The God of my Salvation

To be Jewish means to wrestle with God. Israel is the one who wrestles with God and prevails because it is through the willingness to struggle that we discover our true selves.  Jacob wrestles with this strange man or angel and comes away marked and changed.  Had he failed to wrestle, however, he would have faded out of history.  We would never have known the story of Jacob.

For 2000 years Jews lived outside of history.   The moral dilemmas associated with administering a state were the challenges of other nations.  We dwelt among them and sometimes even became of them, but we left the problems of government, of war, of kings, to those in whose midst we dwelt.

It is this exit from history that prompted Rav Kook, the first chief Rabbi of Israel, to say, “Divine Providence has kept Israel out of history because sovereignty required wars to uphold that sovereignty.  Wars require slaying the righteous along with the wicked.  Now that the League of Nations has made warfare obsolete, the time has arrived for a redeemed Israel.”

Leaving aside Rav Kook’s mistaken optimism about the League of Nations, he demonstrates how political redemption means a return to the problems of history.  The Hebrew word Geulah, redemption, means to be lifted away from a place of persecution and poverty and brought out to freedom.  It is in this sense that God redeemed the Jewish people from Egypt.  This same meaning underpins the Rabbinic prayer for God’s geulah that we have recited over 2000 years.

What Rav Kook forgot about, however, is the Hebrew word yishuah, meaning salvation.  David prays to God for yishuah while living in a free Israel.  He has enemies and problems – he must struggle with the challenges of a dangerous and frightening world.  At the same time he is in control of his own destiny.  As Soloveitchik would say, he has the ability to speak.

We have finally, after 2000 years, gained the ability to speak.  We are a redeemed people back again in history, struggling with the challenges of the world.  Shoftim, the Torah portion for this week, also struggles with politics and warfare.  It warns us of the avarice of kings and suggests a morality of war.  We are instructed to respect property boundaries and how to establish just courts.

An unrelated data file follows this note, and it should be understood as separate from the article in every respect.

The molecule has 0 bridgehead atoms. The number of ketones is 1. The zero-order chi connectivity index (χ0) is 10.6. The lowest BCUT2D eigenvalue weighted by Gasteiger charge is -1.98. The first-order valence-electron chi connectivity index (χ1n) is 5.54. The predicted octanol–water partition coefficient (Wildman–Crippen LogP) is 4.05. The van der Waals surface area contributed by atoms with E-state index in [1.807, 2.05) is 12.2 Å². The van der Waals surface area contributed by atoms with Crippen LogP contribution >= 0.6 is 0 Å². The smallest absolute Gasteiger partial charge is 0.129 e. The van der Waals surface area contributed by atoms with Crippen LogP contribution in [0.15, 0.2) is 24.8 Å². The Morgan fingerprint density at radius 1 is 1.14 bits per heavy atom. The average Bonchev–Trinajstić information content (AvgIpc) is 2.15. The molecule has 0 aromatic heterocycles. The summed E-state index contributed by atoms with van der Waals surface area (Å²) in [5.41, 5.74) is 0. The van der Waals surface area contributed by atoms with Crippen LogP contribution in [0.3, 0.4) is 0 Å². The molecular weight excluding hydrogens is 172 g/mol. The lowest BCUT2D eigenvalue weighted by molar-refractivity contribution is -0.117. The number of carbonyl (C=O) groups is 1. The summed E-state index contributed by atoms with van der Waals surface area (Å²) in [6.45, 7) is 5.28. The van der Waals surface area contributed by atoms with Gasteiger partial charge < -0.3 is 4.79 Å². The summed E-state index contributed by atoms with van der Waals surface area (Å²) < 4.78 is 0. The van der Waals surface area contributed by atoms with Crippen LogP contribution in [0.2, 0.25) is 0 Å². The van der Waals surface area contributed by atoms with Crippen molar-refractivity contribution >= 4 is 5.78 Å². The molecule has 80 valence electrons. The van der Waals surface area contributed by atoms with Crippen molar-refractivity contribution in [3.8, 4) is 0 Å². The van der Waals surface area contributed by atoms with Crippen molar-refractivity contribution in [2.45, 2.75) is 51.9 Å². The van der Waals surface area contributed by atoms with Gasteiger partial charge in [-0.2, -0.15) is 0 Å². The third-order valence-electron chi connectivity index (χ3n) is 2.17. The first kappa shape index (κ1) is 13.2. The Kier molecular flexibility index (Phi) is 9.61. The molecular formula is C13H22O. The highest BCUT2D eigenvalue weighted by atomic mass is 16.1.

Torah is hopeful because it offers instructions on how to pursue justice as a people are ready to enter a promised land.  Justice shall you pursue – because through justice geulah, redemption, becomes yishuah, salvation.

I am afraid for Israel.  Israel is strong, with the mightiest military in the Middle East.  Israeli F-16s can fly anywhere in the Middle East with relative impunity.  Israel could probably send ground troops to Damascus, Beirut, or even Tehran and hold territory there.  Our struggles are far from over.

Like King David, I pray to the God of my salvation.  The God who helps in the world of history, in the challenges we face from Hezbollah and Hamas and the new type of warfare they have innovated.  I know too that this God of salvation listens only when my prayer is focused on justice and not vengeance, mercy and not hatred.

Israel is in a struggle for survival.  We wrestle in the world of history to find a path of survival that includes justice and mercy because only then can we be brought from geulah to yishuah, only then can we have a victory in which we remain a people who wrestle with God and pursue Justice.

May God protect the land of ancestors, and may God protect also the soul of my people.

Shabbat Shalom,

Rabbi David Booth

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